Tragically, Page has not received any compensation for what has happened to him. His name was dragged through the mud, he was exposed, his life was threatened multiple times and he is still in litigation against those who targeted him.

What are the American people to conclude from what happened with McCabe? What has happened to our government?

Did McCabe get preferential treatment from a bureaucracy that had been carefully established for decades to protect one another from the same system they use to target the rest of us?

Yes, he did. We can’t be afraid to tell the truth and expose the reality that we are a divided class in our nation. If we don’t admit the truth we can never correct what is wrong. We need to correct it. We need to expose it. Our agencies and their employees need to be held to the highest standards.

It’s going to be up to those inside the Department of Justice, like Durham, to expose the criminals within and hold them accountable. If we don’t our Constitution, our laws are not worth more than the paper they are written on.

You can follow Sara A. Carter on Twitter @SaraCarterDC


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House Speaker Mike Johnson Vows to Take Legal Action After DOJ Declines to Prosecute Merrick Garland



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House Speaker Mike Johnson expressed disappointment on Friday over the Justice Department’s (DOJ) decision not to prosecute Attorney General Merrick Garland after the House voted to hold him in contempt for failing to comply with a congressional subpoena. Johnson announced plans to take the subpoena to federal court and certify the contempt reports.

The DOJ stated that Garland’s refusal to comply with the subpoena, which instructed him to turn over an audio recording of President Joe Biden’s interview with Special Counsel Robert Hur, did not “constitute a crime.” This decision follows the GOP-led House’s vote on Wednesday to hold Garland in contempt, passing the resolution with a 216–207 vote.

“The House disagrees with the assertions in the letter from the Department of Justice,” Johnson wrote in a post on X (formerly Twitter). “As Speaker, I will be certifying the contempt reports to the U.S. Attorney for the District of Columbia. It is sadly predictable that the Biden Administration’s Justice Department will not prosecute Garland for defying congressional subpoenas even though the department aggressively prosecuted Steve Bannon and Peter Navarro for the same thing.”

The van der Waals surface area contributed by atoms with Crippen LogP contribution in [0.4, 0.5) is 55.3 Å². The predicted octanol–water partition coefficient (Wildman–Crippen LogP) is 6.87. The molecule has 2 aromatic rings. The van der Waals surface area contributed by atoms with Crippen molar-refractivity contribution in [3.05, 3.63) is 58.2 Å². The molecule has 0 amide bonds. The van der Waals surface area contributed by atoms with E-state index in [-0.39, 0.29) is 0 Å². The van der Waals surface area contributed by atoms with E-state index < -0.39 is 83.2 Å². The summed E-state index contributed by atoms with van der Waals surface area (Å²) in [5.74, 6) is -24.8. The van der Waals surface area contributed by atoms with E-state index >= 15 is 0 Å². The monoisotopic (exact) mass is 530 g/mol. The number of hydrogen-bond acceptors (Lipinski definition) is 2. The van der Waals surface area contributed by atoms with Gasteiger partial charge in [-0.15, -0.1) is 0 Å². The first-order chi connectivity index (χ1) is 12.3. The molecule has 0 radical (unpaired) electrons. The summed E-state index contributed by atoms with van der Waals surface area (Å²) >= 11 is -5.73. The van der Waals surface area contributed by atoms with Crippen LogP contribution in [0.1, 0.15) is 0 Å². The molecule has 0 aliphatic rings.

Johnson criticized the DOJ’s decision as “another example” of what he perceives as the Biden administration’s two-tiered system of justice. He emphasized that the House would pursue the enforcement of the subpoena against Garland in federal court. The contempt order was issued after President Biden invoked executive privilege over the tapes, though Congress has received a transcript of the interview.

In a statement following the House’s contempt vote, Garland blasted the decision, accusing House Republicans of weaponizing their power for partisan purposes. “Today’s vote disregards the constitutional separation of powers, the Justice Department’s need to protect its investigations, and the substantial amount of information we have provided to the Committees,” Garland stated. “I will always stand up for this department, its employees, and its vital mission to defend our democracy.”

The Justice Department’s refusal to prosecute Garland underscores ongoing tensions between the executive branch and the GOP-led House. The situation reflects broader disputes over congressional oversight, executive privilege, and the handling of classified information.

As Speaker Johnson moves forward with legal action, the outcome could set significant precedents for the balance of power between Congress and the executive branch. The decision to pursue enforcement of the subpoena in federal court will be closely watched, as it may influence future interactions between legislative investigators and executive officials.